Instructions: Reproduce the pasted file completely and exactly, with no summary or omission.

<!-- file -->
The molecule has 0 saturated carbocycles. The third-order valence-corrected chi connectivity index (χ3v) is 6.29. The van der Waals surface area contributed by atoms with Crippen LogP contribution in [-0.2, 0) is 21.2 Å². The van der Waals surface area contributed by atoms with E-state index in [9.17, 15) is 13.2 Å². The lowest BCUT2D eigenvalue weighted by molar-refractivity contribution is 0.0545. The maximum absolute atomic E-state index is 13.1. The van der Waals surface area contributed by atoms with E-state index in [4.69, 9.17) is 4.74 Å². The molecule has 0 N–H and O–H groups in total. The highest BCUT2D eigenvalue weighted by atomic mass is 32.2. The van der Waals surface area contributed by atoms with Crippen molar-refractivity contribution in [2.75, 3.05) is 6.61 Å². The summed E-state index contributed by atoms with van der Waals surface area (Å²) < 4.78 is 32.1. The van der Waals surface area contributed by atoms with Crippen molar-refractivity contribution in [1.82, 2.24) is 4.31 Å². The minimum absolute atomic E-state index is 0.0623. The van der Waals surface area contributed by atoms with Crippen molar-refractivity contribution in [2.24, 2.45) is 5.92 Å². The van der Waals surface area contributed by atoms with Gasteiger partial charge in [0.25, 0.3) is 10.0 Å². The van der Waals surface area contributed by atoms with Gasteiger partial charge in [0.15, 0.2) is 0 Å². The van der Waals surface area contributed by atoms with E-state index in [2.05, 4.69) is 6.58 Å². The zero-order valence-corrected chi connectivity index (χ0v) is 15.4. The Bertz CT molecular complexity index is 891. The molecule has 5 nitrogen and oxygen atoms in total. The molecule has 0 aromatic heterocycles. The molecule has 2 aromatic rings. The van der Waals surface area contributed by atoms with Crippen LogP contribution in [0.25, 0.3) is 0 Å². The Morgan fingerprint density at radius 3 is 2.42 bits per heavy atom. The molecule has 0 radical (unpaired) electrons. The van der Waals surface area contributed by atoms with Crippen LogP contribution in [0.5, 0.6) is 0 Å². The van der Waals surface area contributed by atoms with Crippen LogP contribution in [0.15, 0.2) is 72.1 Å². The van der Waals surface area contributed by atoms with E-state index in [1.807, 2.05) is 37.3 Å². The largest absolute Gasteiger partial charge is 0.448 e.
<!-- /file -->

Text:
The molecule has 0 saturated carbocycles. The third-order valence-corrected chi connectivity index (χ3v) is 6.29. The van der Waals surface area contributed by atoms with Crippen LogP contribution in [-0.2, 0) is 21.2 Å². The van der Waals surface area contributed by atoms with E-state index in [9.17, 15) is 13.2 Å². The lowest BCUT2D eigenvalue weighted by molar-refractivity contribution is 0.0545. The maximum absolute atomic E-state index is 13.1. The van der Waals surface area contributed by atoms with E-state index in [4.69, 9.17) is 4.74 Å². The molecule has 0 N–H and O–H groups in total. The highest BCUT2D eigenvalue weighted by atomic mass is 32.2. The van der Waals surface area contributed by atoms with Crippen molar-refractivity contribution in [2.75, 3.05) is 6.61 Å². The summed E-state index contributed by atoms with van der Waals surface area (Å²) < 4.78 is 32.1. The van der Waals surface area contributed by atoms with Crippen molar-refractivity contribution in [1.82, 2.24) is 4.31 Å². The minimum absolute atomic E-state index is 0.0623. The van der Waals surface area contributed by atoms with Crippen molar-refractivity contribution in [2.24, 2.45) is 5.92 Å². The van der Waals surface area contributed by atoms with Gasteiger partial charge in [0.25, 0.3) is 10.0 Å². The van der Waals surface area contributed by atoms with Gasteiger partial charge in [0.15, 0.2) is 0 Å². The van der Waals surface area contributed by atoms with E-state index in [2.05, 4.69) is 6.58 Å². The zero-order valence-corrected chi connectivity index (χ0v) is 15.4. The Bertz CT molecular complexity index is 891. The molecule has 5 nitrogen and oxygen atoms in total. The molecule has 0 aromatic heterocycles. The molecule has 2 aromatic rings. The van der Waals surface area contributed by atoms with Crippen LogP contribution in [0.25, 0.3) is 0 Å². The Morgan fingerprint density at radius 3 is 2.42 bits per heavy atom. The molecule has 0 radical (unpaired) electrons. The van der Waals surface area contributed by atoms with Crippen LogP contribution in [0.5, 0.6) is 0 Å². The van der Waals surface area contributed by atoms with Crippen LogP contribution in [0.15, 0.2) is 72.1 Å². The van der Waals surface area contributed by atoms with E-state index in [1.807, 2.05) is 37.3 Å². The largest absolute Gasteiger partial charge is 0.448 e.